Take a journey across Canada to visit our world-renowned natural and historic landmarks.
With Canada's World Wonders , you'll visit Banff National Park, the first link in a vast network of natural parks and heritage sites that has grown to include Old Quebec, the Rideau Canal, and the Fortress of Louisbourg. UNESCO World Heritage Sites, such as Head-Smashed-In Buffalo Jump in Alberta and the Gwaii Haanas totems in British Columbia, as well as such Indigenous cultural sites including the locations of ancient inuksuit, are also part of the journey.
You'll travel through the world's longest and deepest railway tunnel, cruise the Trans-Canada Highway, explore the Grosse Îsle and Pier 21 immigration memorials, tour the graves of the failed Franklin Expedition, and visit the Vimy Ridge War Memorial, all with Ron Brown's engaging historical commentary.
First Chapter or Excerpt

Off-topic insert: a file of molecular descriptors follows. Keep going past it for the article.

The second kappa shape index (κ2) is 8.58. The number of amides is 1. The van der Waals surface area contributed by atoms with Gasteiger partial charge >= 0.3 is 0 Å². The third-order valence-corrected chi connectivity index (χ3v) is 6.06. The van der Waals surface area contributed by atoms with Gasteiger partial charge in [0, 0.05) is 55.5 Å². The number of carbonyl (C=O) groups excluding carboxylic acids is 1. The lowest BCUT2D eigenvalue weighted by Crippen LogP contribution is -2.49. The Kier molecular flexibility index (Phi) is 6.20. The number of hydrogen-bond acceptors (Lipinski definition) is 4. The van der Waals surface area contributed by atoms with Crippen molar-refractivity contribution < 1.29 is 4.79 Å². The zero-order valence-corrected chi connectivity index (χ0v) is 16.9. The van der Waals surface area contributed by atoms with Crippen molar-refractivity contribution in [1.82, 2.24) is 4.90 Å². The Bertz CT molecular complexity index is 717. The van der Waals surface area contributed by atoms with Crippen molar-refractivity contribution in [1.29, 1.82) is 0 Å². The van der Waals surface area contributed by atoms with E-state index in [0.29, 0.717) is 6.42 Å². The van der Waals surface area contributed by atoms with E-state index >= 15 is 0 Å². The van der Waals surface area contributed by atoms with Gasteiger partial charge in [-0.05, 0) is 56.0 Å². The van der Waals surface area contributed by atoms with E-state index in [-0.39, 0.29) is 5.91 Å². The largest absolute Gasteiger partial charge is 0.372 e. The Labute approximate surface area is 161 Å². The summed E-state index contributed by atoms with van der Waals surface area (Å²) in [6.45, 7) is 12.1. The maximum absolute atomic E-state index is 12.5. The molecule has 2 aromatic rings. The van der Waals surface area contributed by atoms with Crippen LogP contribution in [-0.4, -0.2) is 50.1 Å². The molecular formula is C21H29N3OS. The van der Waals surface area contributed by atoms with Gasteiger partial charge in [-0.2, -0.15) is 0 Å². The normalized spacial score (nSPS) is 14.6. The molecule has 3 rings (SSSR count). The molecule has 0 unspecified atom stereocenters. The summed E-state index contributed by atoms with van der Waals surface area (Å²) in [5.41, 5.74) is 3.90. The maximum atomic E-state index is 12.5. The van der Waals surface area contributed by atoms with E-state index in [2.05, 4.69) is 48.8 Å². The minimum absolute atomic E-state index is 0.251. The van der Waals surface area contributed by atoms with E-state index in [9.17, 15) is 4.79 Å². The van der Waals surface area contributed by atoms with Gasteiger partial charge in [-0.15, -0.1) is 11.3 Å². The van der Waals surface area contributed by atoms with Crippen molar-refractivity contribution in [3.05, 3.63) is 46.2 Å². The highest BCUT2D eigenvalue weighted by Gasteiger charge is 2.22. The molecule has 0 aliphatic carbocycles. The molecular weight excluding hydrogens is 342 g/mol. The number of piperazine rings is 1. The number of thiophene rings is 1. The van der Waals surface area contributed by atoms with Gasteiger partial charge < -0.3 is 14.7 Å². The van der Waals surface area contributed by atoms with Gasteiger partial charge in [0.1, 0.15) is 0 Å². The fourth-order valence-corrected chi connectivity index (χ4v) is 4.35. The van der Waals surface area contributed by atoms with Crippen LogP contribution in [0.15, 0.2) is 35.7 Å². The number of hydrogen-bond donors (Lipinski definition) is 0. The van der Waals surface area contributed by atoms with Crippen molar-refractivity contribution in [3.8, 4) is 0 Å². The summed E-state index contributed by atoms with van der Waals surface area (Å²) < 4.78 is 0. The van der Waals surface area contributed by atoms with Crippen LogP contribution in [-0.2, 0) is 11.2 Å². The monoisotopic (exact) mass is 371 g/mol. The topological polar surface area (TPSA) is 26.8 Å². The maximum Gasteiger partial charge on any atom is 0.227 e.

Every year tens of thousands of alien objectsinvade the earth's atmosphere. They are not,however, living beings guiding their spaceshipsto invade our planet; rather, they are massivespace rocks known as meteors and range in size froma few centimetres to hundreds of metres across. Few make it to the earth's surface, and those thatdo are called meteorites. In a few cases, they are largeenough to explode and open up a crater in the earth'ssurface. The result is known as an impact crater. Thelargest impact crater in the world, the two-billion-year-old Vredefort crater at three hundred kilometresacross, lies in a field in South Africa, but Canada cancount more than two dozen impact craters of its own.None, however, has had the earth-altering impactof the fifteen-kilometre-wide asteroid that blastedinto the shallow seas off Mexico's Yucatan Peninsulasixty-six million years ago, sending massive volumesof sulphur dust high into the atmosphere. The thick,poisonous cloud created a long, dark winter thatwiped out the earth's food supply, starving the dinosaursinto a mass extinction. Not all impact craters can be easily identifiedfrom the ground, including the one that plummetedinto the Yucatan. Most require an aerial vantage orgeological survey. Their evidence, however, is sometimesplain to see. A few even boast historical plaquesto celebrate their locations. Canada's largest meteor blew open the earth intoday's Sudbury region of Ontario. When the massiveobject smashed into the earth 1.8 billion years ago,its fiery collision created a crater that originally measured150 kilometres across and altered the region'schemistry enough to create an array of minerals, suchas nickel and copper, that have made Sudbury themining giant it is today. However, prolonged erosionand surface alteration has removed any visible craterformation, and only geological maps can reveal theshape and extent of the impact. Recent analyses havedetermined that the space intruder was, in fact, acomet and not the long-presumed asteroid. One impact crater has become a major touristattraction: the one near Flagstaff, Arizona, about twohours from the Grand Canyon. Exposed in a treelessdesert, unobstructed by water or vegetation, itremains one of the world's most clearly identifiablecraters and likely one of the most visited. That explosivecollision occurred a mere fifty thousand years agoand blasted open a circular depression that is 1,300metres wide and 130 metres deep. The visitors' centrecontains a fragment of the fiery rock. A popular hiking trail in eastern Algonquin Parkleads to the small 3.8-kilometre-wide Brent crater,largely filled in with small lakes. Even smaller is theHolleford crater, little more than a ninety-metre-widedepression in a farm field north of Kingston. Yet, bothare the subject of nearby historical plaques. And then there is the Charlevoix impact crater. Atfifty-four kilometres across, it is the eleventh-largestcrater on earth and has been described as the eighthwonder of the world. When the two-kilometre-widemonster meteorite roared into the earth 340 millionyears ago, it totally reconfigured the geology of theregion, exploding upward with a force thousandsof times that of the American atomic bomb thatdestroyed Hiroshima. The core of the upthrust is thevisible Mont des Éboulements. The southern half of the crater lies beneath thewaters of the St. Lawrence River, while the northernportion is defined by the rugged LaurentianMountains. The interior ring surrounding theupthrust is relatively level and remains home to arural population, making it the earth's only inhabitedimpact crater. The outer ring consists of a higher ridgeof largely Precambrian-era rocks. The crater remained unknown until 1965, whenDr. Jehan Rondot studied a rock cut on the summitof Mont des Éboulements and saw the unusual shapeof a shatter cone, literally a cone-shaped rock linedwith clearly identifiable shatter lines. The crater also has its own interpretationcentre, the Observatoire de l'Astroblème, createdby Professor Jean-Michel Gastonguay and locatedadjacent to the luxurious Fairmont Le ManoirRichelieu hotel at La Malbaie, Quebec. The buildingis actually the former golf clubhouse for theManoir. Throughout the Charlevoix region, geologicalevidence of the huge explosion lies everywhere,from suevite beds (looking like grey lava flows) onthe shores of the St. Lawrence River to fractures inlimestone cliffs near La Malbaie. From a distance, especially from the parking lotat the Observatoire, the level plain that surrounds thepeak and the cone-shaped apex of the upthrust itselfare all readily identifiable. Another fine view of thedepression encircling the cone is that from Mont dela Croix at Saint-Hilarion. Satellite imagery continues to reveal previouslyunknown craters in Canada, such as the twentyfive-kilometre-wide crater discovered on the PrinceAlbert Peninsula in the Arctic in 2012 and a buriedcrater in southern Alberta identified in 2014. Excerpted from Canada's World Wonders by Ron Brown All rights reserved by the original copyright owners. Excerpts are provided for display purposes only and may not be reproduced, reprinted or distributed without the written permission of the publisher.